Putin’s Fading Empire: The Impact of the War on Ukraine and Russia’s Population Crisis

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Putin’s Fading Empire: The Impact of the War on Ukraine and Russia’s Population Crisis
Putin’s Fading Empire: The Impact of the War on Ukraine and Russia’s Population Crisis

The Kremlin’s propaganda campaign likes to portray the Russia of President Vladimir Putin as a pro-family oasis amid a decadent liberal world. However, when one crunches the numbers, the situation in Russia is every bit as bad as the world as a whole. Russia faces an impending demographic winter threatening the stability of the nation.

The problem is aggravated by the conflict in Ukraine that has claimed nearly 300,000 Russian casualties and caused almost a million more to flee the country. Russia also does not attract immigrants in great numbers. Birth rates are at a historic low, especially in regions near the conflict zones.

To counter these trends, Putin is attempting to boost the birth rate, labeling 2024 “The Year of the Family.” Like other countries that have tried to pay people to have more children, he has introduced subsidies and benefits for families with three or more children. He has emphasized the noble pursuit of motherhood as the cornerstone of a woman’s life, regardless of her career.

The present plan calls for $157 billion to help support families and promote having more children. The result has been the same as in other countries: a flat birth and marriage rate. Having children is not an economic problem but a moral one.

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Putin’s vision for an assertive Russia hinges on reversing the population decline, reshaping societal norms, and fostering a demographic shift towards larger families and greater immigration. It must also prevent the flight of valuable human talent, which would undermine Russia’s economic prospects and future social stability.

As of July 2023, approximately 920,000 Russian citizens have fled since Putin’s war on Ukraine. Although some have returned, a significant portion is comprised of skilled professionals in IT and other sectors who have permanently resettled abroad. Official figures show a spike in emigration, reaching around 668,000 in 2022 and 450,000 in 2023, the highest numbers since 1992.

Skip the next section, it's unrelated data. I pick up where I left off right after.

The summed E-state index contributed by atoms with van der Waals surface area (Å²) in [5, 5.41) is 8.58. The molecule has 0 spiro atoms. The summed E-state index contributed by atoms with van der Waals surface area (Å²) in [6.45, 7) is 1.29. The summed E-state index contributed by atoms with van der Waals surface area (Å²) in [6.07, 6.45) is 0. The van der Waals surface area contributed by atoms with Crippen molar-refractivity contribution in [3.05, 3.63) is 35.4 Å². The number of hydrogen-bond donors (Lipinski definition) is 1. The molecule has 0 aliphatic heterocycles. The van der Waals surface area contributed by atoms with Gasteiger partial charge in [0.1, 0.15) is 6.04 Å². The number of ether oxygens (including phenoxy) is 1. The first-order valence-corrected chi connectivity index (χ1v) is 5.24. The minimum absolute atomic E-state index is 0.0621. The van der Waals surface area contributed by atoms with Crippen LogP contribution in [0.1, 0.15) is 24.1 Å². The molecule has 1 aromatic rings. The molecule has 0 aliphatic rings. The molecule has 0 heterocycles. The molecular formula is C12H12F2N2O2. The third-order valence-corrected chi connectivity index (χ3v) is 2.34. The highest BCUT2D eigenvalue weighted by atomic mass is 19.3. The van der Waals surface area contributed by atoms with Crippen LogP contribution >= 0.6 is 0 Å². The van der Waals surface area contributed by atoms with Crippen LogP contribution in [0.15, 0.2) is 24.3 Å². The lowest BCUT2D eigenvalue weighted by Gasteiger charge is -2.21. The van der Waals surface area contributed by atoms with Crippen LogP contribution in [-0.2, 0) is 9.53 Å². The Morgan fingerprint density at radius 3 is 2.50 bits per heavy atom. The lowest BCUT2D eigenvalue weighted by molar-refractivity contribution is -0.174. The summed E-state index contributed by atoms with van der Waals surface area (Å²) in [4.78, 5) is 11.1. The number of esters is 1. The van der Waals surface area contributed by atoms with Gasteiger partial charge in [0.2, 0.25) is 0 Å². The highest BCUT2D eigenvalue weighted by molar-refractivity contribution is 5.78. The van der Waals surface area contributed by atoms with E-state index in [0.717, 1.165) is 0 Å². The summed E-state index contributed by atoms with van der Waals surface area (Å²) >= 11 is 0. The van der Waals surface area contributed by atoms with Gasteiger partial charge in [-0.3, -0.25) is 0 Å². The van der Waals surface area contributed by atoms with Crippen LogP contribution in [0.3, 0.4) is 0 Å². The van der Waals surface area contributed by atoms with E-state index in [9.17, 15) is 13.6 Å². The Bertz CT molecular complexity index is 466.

However, political economist Nicholas Eberstadt notes that the most successful population strategy seems to be invading and annexing parts of neighboring countries rather than boosting the birthrate. The occupation of Crimea in 2014 added 2.4 million people to the population count.

Other factors contribute to the declining population trends. The nation is experiencing rising mortality rates, suicides and early deaths among young men. Russia’s life expectancy plummeted to 65 years by 2003, an alarming drop from 69 in 1990. Despite some more recent advances due to anti-drinking and anti-smoking programs, challenges persist.

“Deaths of despair” is a haunting term used by demographers to express their fear of a potential rise in such tragic deaths due to the ongoing war coupled with life under the authoritarian regime. These deaths, often linked to depression, substance abuse, alcohol-related diseases and other underlying causes, are now resurfacing with alarming prevalence among Russians who see little hope in the future.

When COVID-19 struck, Russia suffered a devastating blow, ranking among the hardest-hit nations globally. Over 1.12 million deaths were recorded due to the virus, the same as the American toll despite having less than half of the American population. According to a Bloomberg report, Russian healthcare ranks last among 55 developed countries, highlighting its inefficiency.

Extremely high abortion rates are another major problem dragging down population growth. The damage has reached the point that authorities have asked some private clinics to stop providing abortions. While recognizing it as a pressing problem, Putin has defended abortion, saying that “The rights and freedoms of women need to be respected when addressing the abortion issue.”

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One immediate effect of the population decline is the present labor shortage in a wartime economy. Putin has shifted focus toward military production, taking specialized workers for the regular economy. Manufacturing firms are grappling with staff shortages, with 47 percent reporting deficits in January 2024, the highest in surveys since 1996.

The Russian Academy of Sciences estimates a shortfall of 4.8 million workers, particularly affecting the manufacturing, transportation, logistics and construction sectors. The long-term effect of these shortages is a decline in living standards that will likely affect Russia’s fertility rate, which faces severe challenges. There is a shifting sentiment in Russia, indicating a growing inclination towards postponing family expansion.

In a time when Moscow continues to dispatch countless young and middle-aged men to a useless war against Ukraine to be slaughtered, the present campaign for more children takes on a nationalistic tone. “Stay home and raise more soldiers” seems to be the unspoken sentiment that wafts through Russia’s dachas.

Photo Credit:  © M-SUR – stock.adobe.com

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